I got this movie from the library on a whim. I don't think it received much praise when it was released, because its ambitions are small, but it struck me as much more interesting than most movies that people gush about. The story is fairly simple: a young woman just out of college, bright but shy and without any particular direction, meets an older man at a wedding (he is the photographer) and is immediately taken with him. He is charming but in a realistic way rarely seen in the movies; he has no repartee at his fingertips. Most of his charm lies simply in the fact that he pays attention to her. As soon becomes apparent, he can sense with whom this brand of charm will be most effective.
The girl is largely out of step with her family, all of whom are lawyers and equally self-possessed and well-spoken. She is goofy and quiet and awkward. Sarah Polley, the actress who plays her, gives a strange but completely believable performance. You scratch your head occasionally at her choices -- like the hysterical giggles she lets loose the first time the photographer attempts to seduce her -- but as the movie goes on all of the elements seem to make sense together; it is an incredibly lifelike performance.
The movie proceeds in what may seem like a predictable pattern for a May-December romance movie, but unlike movies like Something's Gotta Give, whose point is largely to shame the older man for his immorality, and bring him back into the fold only if he has been well-chastised and is ready for a woman his own age, Guinevere realizes that the man does not exist only to be fixed. As the relationship proceeds, we discover along with the girl that the man is petty and childish, a serial seducer of young women, an alcoholic, and a putative Marxist who spouts rhetoric about class while sponging off other people - but also that something real still remains after his flaws have been revealed.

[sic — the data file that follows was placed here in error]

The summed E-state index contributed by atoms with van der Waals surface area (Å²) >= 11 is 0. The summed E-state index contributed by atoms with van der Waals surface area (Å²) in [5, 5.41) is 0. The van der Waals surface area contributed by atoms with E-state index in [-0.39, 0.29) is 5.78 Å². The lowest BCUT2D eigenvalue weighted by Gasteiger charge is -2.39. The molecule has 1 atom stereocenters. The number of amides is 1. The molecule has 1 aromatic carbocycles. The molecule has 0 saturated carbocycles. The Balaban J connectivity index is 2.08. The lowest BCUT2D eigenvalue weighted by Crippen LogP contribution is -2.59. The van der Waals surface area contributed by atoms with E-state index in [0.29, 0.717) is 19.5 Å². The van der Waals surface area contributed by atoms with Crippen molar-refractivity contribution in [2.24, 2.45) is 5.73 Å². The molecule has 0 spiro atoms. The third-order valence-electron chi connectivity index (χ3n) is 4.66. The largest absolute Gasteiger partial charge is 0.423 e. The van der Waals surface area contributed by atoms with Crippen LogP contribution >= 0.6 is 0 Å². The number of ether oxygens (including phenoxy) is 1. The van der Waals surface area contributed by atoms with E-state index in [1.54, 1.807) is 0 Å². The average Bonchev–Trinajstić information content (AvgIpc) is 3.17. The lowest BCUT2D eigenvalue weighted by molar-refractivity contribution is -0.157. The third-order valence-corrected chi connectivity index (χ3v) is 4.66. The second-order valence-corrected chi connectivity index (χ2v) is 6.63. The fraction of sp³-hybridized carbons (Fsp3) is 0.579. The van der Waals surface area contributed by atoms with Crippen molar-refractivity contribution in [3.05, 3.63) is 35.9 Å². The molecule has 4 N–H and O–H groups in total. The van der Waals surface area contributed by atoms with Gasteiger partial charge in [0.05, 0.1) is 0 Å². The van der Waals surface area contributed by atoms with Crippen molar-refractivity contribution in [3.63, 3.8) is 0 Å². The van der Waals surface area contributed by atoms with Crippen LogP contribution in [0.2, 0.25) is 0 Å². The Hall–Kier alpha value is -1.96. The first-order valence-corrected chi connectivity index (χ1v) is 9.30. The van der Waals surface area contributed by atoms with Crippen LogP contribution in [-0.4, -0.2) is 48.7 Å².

A more predictable movie would simply have denounced this man as a fraud, which he clearly is to some extent, and left it that. The grand conclusion would have been that the woman sees through him and leaves him behind, wiser for the experience. But to its credit, the movie realizes that the situation is not quite so simple. Like a book that seemed great when you were seventeen, the photographer exists to some extent to be gotten past; he helps bring his lovers up to a level where they can see through him. Even while his act is to some degree insincere (his seduction routine, for example, does not change from woman to woman) the awakening he promises them does take place, and the care he lavishes on them is genuine. To be outgrown, after all, can be an honorable thing; in people, for example, it might even be a form of sacrifice.
There are a few flaws: an unnecessary voiceover, for example, and some false notes in various scenes. The movie ends rather badly too. Unlike everything that has gone before, there is a feeling that this is not the way things would actually go. Too much that was already obvious is spelled out, and there is a dream sequence that seems silly instead of a fitting conclusion. But it does not really ruin anything. Guinevere, like few movies that I have seen recently, is worth talking about with people; it resists summing up.